Donald Trump was dealt a stinging rebuke by Republican senators last night as Congress overrode his veto of a sweeping defence bill. It was the first time in Mr Trump's four years as president that Congress had blocked his veto power. Many Republican senators joined Democrats in an 81-13 vote to override, well over the two thirds majority required. As a result the annual $740 billion National Defense Authorization Act to fund the military in 2021 will become law. Mr Trump had called the result, which was expected, a "disgraceful act of cowardice" and the Republican leadership in Congress "weak". The bill will provide a three per cent pay raise for US troops and included elements relating to defence policy, troop levels, weapons systems and military construction. Mr Trump had vetoed it, arguing it allowed for the renaming of military bases that honour Confederate generals, and that it limited his ability to bring troops home from Afghanistan and Germany. He also tried to link passage of the bill to measures targeting social media companies. Throughout Mr Trump's term Republican senators had been highly reluctant to break so publicly with him. He had vetoed eight previous bills and none were overridden. But with less than three weeks left in office Mr Trump's influence with Republican senators appeared to have receded markedly. Mitch McConnell, the Republican leader in the Senate, said: "It's time for us to deliver this bill. It's our chance to remind brave service members and their families that we have their backs." It came as Republicans also faced a deepening split over Mr Trump's last ditch attempt to overturn the US presidential election result. Over 140 Republicans in the House of Representatives may be ready to back a move not to certify the outcome at a joint session of Congress on Jan 6, it emerged. But even with that level of support the attempt to block the result still had no chance of success. Mr McConnell privately urged colleagues to accept the election result, and called his own vote on Jan 6 the "most consequential I have ever cast". In an open letter Ben Sasse, the Republican senator from Nebraska, accused colleagues of "playing with fire". He said: "Let’s be clear what is happening here. We have a bunch of ambitious politicians who think there’s a quick way to tap into the president’s populist base without doing any real, long-term damage. But they’re wrong. "Adults don’t point a loaded gun at the heart of legitimate self-government." The move to oppose the election results was ignited by Josh Hawley, a Republican senator from Missouri. He will object, forcing a two-hour debate, followed by a vote in the Senate, and in the House of Representatives. The session in Congress will take place a day after two run-off races in Georgia, which will determine whether Republicans or Democrats control the Senate. David Perdue, one of two Republican candidates, announced he would spend the final days of the campaign in quarantine after possible exposure to the coronavirus. Meanwhile, it emerged that staffing changes were to be made to the Secret Service's presidential detail when Joe Biden takes office on Jan 20. Mr Biden's camp was said to have expressed concerns that current agents might be politically supportive of Mr Trump. Mr Trump cut short a trip to Florida and headed back to Washington on New Year's Eve. In a New Year video message he hailed "historic victories" on the economy and fighting the pandemic. He said: "We have to be remembered for what's been done." In the final weeks of his term the president was also facing an ongoing battle with Republicans in Congress, including Mr McConnell, after he called for an increase in stimulus cheques to Americans. He also faced growing friction with Iran.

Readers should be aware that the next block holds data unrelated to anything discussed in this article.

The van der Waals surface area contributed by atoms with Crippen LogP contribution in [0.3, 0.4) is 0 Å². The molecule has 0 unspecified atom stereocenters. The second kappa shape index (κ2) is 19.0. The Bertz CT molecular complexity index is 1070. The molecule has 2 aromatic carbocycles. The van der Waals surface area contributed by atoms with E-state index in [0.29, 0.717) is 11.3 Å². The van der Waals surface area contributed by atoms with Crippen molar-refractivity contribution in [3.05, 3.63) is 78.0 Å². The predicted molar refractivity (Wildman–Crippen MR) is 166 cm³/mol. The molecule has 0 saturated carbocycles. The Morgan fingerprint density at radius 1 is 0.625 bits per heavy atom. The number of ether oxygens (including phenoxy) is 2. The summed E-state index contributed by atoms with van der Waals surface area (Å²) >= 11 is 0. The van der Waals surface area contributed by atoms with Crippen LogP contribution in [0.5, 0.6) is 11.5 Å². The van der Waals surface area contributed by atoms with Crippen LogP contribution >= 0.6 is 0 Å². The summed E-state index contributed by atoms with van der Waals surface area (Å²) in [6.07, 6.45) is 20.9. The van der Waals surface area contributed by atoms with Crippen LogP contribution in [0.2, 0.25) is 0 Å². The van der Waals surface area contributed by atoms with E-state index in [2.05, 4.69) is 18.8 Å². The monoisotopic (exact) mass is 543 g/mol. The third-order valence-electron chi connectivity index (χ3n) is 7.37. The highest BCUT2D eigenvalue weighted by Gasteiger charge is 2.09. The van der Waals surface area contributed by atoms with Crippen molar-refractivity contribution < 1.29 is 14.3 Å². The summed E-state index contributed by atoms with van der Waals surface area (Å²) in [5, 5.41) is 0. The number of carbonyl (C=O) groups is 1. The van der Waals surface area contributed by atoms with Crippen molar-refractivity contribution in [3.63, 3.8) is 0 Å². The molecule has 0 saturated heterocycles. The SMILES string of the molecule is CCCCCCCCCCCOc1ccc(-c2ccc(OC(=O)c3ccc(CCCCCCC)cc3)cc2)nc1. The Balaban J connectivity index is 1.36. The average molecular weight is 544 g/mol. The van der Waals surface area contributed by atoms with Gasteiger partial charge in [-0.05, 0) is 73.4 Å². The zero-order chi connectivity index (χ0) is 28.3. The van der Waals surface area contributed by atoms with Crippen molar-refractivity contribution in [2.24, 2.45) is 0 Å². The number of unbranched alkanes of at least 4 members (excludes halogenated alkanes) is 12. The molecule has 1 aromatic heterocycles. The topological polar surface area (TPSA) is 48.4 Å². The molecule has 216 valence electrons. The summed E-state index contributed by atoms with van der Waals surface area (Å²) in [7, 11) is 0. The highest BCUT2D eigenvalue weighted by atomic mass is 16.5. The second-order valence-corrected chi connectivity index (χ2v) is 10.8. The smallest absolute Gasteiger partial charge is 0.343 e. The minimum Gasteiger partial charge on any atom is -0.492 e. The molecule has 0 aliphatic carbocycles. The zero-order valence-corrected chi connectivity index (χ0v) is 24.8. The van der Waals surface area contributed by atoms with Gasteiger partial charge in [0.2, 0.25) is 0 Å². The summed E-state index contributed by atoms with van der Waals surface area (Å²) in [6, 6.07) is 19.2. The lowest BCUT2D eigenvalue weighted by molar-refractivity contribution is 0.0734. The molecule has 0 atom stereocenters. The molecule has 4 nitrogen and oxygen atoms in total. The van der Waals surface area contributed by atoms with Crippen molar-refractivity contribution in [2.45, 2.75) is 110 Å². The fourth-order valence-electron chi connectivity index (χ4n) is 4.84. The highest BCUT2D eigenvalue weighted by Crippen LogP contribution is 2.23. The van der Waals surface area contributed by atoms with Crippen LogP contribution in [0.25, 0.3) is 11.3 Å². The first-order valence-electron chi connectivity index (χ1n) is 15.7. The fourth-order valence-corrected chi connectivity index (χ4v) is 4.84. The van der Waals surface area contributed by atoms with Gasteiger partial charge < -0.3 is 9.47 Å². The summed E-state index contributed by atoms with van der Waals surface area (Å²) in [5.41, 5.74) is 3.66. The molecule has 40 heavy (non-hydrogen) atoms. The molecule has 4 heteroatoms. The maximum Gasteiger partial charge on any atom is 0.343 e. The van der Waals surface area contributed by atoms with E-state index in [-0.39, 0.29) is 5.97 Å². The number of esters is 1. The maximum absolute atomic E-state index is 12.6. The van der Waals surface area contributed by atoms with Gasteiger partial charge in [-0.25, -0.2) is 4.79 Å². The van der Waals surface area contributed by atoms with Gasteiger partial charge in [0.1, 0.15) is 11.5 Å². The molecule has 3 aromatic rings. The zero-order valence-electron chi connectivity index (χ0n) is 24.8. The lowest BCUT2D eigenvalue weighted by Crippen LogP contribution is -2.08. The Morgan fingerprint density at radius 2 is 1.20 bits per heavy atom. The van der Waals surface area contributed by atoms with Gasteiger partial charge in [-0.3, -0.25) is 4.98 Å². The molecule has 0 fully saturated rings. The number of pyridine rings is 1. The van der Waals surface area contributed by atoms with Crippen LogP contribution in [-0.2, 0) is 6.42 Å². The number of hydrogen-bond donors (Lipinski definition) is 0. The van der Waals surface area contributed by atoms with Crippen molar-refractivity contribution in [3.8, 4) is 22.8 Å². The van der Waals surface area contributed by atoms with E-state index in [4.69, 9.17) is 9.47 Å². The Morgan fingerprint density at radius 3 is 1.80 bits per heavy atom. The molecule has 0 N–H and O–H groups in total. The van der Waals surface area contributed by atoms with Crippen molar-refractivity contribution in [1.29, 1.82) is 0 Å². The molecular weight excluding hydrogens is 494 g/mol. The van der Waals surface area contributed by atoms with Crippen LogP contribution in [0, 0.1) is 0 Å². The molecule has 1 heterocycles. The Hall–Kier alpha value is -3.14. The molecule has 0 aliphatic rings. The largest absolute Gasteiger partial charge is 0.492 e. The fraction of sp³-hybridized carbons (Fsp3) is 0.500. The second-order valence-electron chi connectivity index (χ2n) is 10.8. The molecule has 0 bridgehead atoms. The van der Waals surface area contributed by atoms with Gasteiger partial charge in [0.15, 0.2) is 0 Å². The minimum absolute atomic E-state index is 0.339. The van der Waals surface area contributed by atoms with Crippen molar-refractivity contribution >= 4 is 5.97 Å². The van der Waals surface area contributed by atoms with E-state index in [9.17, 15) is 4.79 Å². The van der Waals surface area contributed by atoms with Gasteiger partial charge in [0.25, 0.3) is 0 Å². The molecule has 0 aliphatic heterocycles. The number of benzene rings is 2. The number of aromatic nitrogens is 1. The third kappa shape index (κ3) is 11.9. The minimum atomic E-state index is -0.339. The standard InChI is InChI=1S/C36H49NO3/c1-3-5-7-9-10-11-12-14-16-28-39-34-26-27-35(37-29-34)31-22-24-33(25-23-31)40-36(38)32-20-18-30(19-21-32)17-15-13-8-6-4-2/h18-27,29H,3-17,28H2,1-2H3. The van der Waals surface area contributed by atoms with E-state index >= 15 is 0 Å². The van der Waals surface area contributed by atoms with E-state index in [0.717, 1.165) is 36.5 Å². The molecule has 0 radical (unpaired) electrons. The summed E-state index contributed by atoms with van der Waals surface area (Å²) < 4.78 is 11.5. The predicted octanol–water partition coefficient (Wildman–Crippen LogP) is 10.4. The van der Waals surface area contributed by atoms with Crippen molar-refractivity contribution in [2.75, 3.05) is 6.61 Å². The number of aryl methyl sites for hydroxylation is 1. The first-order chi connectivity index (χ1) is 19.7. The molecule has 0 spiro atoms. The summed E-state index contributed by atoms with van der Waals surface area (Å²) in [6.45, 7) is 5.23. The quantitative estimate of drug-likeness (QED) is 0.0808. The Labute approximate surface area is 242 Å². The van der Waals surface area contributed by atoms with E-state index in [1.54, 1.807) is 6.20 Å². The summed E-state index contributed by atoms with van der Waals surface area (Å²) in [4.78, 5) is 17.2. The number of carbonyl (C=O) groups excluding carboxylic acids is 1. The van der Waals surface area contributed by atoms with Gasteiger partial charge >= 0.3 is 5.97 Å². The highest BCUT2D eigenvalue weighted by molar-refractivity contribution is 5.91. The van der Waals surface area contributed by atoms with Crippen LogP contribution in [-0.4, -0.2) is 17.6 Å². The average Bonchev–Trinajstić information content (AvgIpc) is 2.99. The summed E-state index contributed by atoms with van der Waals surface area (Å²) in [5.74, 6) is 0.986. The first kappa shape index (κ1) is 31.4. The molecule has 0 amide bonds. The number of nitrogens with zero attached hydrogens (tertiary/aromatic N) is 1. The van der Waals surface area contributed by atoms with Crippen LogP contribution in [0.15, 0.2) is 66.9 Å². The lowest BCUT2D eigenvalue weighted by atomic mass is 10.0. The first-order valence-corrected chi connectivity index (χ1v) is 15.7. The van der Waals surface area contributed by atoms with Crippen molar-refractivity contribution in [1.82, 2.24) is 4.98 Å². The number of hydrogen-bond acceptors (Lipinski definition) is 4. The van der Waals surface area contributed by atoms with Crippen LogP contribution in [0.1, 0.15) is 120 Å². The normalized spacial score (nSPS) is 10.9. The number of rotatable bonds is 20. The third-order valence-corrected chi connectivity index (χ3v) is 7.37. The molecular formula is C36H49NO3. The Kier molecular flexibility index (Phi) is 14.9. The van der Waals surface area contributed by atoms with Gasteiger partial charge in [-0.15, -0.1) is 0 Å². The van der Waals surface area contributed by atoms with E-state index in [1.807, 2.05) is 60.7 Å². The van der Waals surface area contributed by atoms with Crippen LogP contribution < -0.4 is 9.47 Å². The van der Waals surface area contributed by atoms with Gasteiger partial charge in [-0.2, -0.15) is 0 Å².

China has rebuffed the latest offer of talks from Taiwan, saying the government was engaging in a "cheap trick" and provocation by seeking confrontation with China at every turn. Taiwan is ready to have "meaningful" talks with China as equals as long as they are willing to put aside confrontation, President Tsai Ing-wen said on Friday, offering another olive branch to Beijing in her New Year's speech. China views the democratic and self-governed island as its own territory, and cut off a formal talks mechanism in 2016 after Tsai was first elected, viewing her as a separatist bent on a formal declaration of independence.
- Associated Press
Iraqi explosives experts were working to defuse a large mine discovered on an oil tanker in the Persian Gulf and evacuate its crew, authorities said Friday. The Iraqi statement said the mine had been attached to a tanker rented from Iraq’s Oil Marketing Company SOMO that was refueling another vessel. Iraq’s naval forces were making “a great effort to accomplish the mission” safely, said Iraq's Security Media Cell, which is affiliated with the country’s security forces.
- The Independent
The woman allegedly attacked a Black teenager named Keyon Harrold Jr, the son of a famous jazz trumpeter
The two New Year's Day airstrikes hit al-Shabaab compounds, destroying two according to the initial assessment. No civilians were killed or injured, officials said.
- The Telegraph